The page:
Adding a reference from the contained class to the containing one (the # comment) will not change that, but beware, because it can cause random errors in other destructors in the parts of the script which seem unrelated! (PHP Version 5.1.2)
prauscher at gmx dot net
14-Aug-2006 04:05
I saw no note in the manual about my function. If you want to write a file in a __destruct – function, it will fail with a “Permission denied” Error.
Reza Mahjourian
10-Jul-2006 02:18
Peter has suggested using static methods to compensate for unavailability of multiple constructors in PHP. This works fine for most purposes, but if you have a class hierarchy and want to delegate parts of initialization to the parent class, you can no longer use this scheme. It is because unlike constructors, in a static method you need to do the instantiation yourself. So if you call the parent static method, you will get an object of parent type which you can’t continue to initialize with derived class fields.

Imagine you have an Employee class and a derived HourlyEmployee class and you want to be able to construct these objects out of some XML input too.

class Employee {
public function __construct($inName) {
$this->name = $inName;
}

public static function constructFromDom($inDom)
{
$name = $inDom->name;
return new Employee($name);
}

private $name;
}

class HourlyEmployee extends Employee {
public function __construct($inName, $inHourlyRate) {
parent::__construct($inName);
$this->hourlyRate = $inHourlyRate;
}

public static function constructFromDom($inDom)
{
// can’t call parent::constructFromDom($inDom)
// need to do all the work here again
$name = $inDom->name; // increased coupling
$hourlyRate = $inDom->hourlyrate;
return new EmployeeHourly($name, $hourlyRate);
}

private $hourlyRate;
}
?>

The only solution is to merge the two constructors in one by adding an optional $inDom parameter to every constructor.
Peter Molnar
18-May-2006 06:24
There were many notes about the inability of defining multiple constructors for the class.

My solution is to define separate static methods for each type of constructor.
class Vector {
private $x;
private $y;

public function __construct() {
$this->x = 0;
$this->y = 0;
}

public static function createXY($x, $y) {
$v = new Vector();
$v->x = $x;
$v->y = $y;
return $v;
}
}
?>
ckoschmied at web dot de
07-Apr-2006 07:58
Be aware of the fact that if you create a new instance of a class like this:

$instance = new Class();

$instance will not contain a valid reference to the newly created object until the constructor is finished. So don’t use $instance while the constructor is still running.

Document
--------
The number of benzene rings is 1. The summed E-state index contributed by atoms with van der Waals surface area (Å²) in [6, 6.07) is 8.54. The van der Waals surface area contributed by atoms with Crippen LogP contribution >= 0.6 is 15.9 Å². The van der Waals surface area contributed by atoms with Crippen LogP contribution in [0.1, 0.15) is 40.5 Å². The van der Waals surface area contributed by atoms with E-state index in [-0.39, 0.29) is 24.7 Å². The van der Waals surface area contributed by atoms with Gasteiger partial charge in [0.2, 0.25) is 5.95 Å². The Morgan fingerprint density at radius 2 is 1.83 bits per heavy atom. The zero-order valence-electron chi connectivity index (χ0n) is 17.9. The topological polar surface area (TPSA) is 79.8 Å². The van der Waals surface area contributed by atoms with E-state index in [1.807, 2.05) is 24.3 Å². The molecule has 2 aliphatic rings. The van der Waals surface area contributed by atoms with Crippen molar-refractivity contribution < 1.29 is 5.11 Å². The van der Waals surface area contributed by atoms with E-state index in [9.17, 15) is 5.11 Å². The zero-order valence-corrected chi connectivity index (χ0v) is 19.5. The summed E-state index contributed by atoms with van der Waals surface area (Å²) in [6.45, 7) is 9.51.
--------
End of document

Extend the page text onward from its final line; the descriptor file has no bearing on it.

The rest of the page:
Well, on the other side, why would you want to do it? I wanted to, and it took me some hours to figure out.
Even though it’s quite obvious if you think about it 🙂
jcaplan at bogus dot amazon dot com
24-Mar-2006 09:52
__construct and __destruct must be declared public in any class that you intend to instantiate with new. However, in an abstract (or never-instantiated base) class you can declare them private or protected, and subclasses can still refer to them via parent::__construct (!) (tested in PHP 5.1.2).
09-Feb-2006 10:55
(Refering to: caliban at darklock dot com)

To force a constructor always to be called, and still be able to define a constructor on a derived class use the model below. Ideal for module architectures, because you only have to know the file and classname to construct an object.

class Parameter {}

abstract class BaseClass
{
protected $param;

public final function __construct( Parameter $param )
{
$this->param = $param;
$this->pseudoConstruct();
}

protected abstract function pseudoConstruct();
}

class ConcreteClass extends BaseClass
{
protected function pseudoConstruct()
{
echo __CLASS__.’ constructor’;
}
}

$refl = new ReflectionClass( ‘ConcreteClass’ );
if( !$refl->isSubclassOf( ‘BaseClass’ ) ) throw new Exception( ‘Invalid base class!’ );
$refl->newInstance( new Parameter() );
?>
jochem AT mondrian-it d_o_t nl
30-Jan-2006 04:07
at: derk AT oneindig DOT com

You can achieve identical functionality by doing this:
class Parent {
function __construct()
{
echo “Parent constructor called\\n”;
}
}

class Child extends Parent {
function __construct()
{
parent::__construct();
echo ” Child ‘contructor’ called”;
}
}

$c = new Child();
?>
Added advantage is that Parent doesn’t need to have the method myConstruct(), and that you’re using constructors like they were intended.
developit at mail dot ru
25-Jan-2006 02:32
as [kida at keymail dot it] said you can’t weaken a visibility of constructor when extending some class. but suggested trick that uses both old and new constructor namimg syntaxes to weaken visibility from ‘protected’ to ‘public’ seems a little bit odd. allthough it works allright. declaring extended class as ‘abstract’ with ‘public’ constructor will do quite the same thing in a more elegant manner and without any syntax mess.

class A
{
public function __construct()
{
//do smth
}
}

abstract class B extends A
{
public function __construct()
{
parent::__construct();
}
}
?>

thus, you avoid instanciating class B as if it had a protected contructor
aya at eh dot org
01-Dec-2005 02:20
For those who aren’t already aware, PHP5 currently suffers from the classic reference counting leak. See http://en.wikipedia.org/wiki/Reference_counting for more info.

Example code:

class Noisy
{
private $name;

public function __construct($name)
{
$this->name = $name;
echo “Noisy::__construct($this->name)\n”;
}

public function __destruct()
{
echo “Noisy::__destruct($this->name)\n”;
}
}

function foo($num)
{
$noisy = new Noisy($num);
//$noisy->me = $noisy; // Uncomment this line to create a cyclic reference
}

for ($i = 0; $i < 10; ++$i)
foo($i);

?>

As it stands, the destructor of class ‘Noisy’ will be called on ‘$noisy’ when it goes out of scope in function ‘foo’, but uncommenting the second line in function ‘foo’ will prevent this, and cause a memory leak.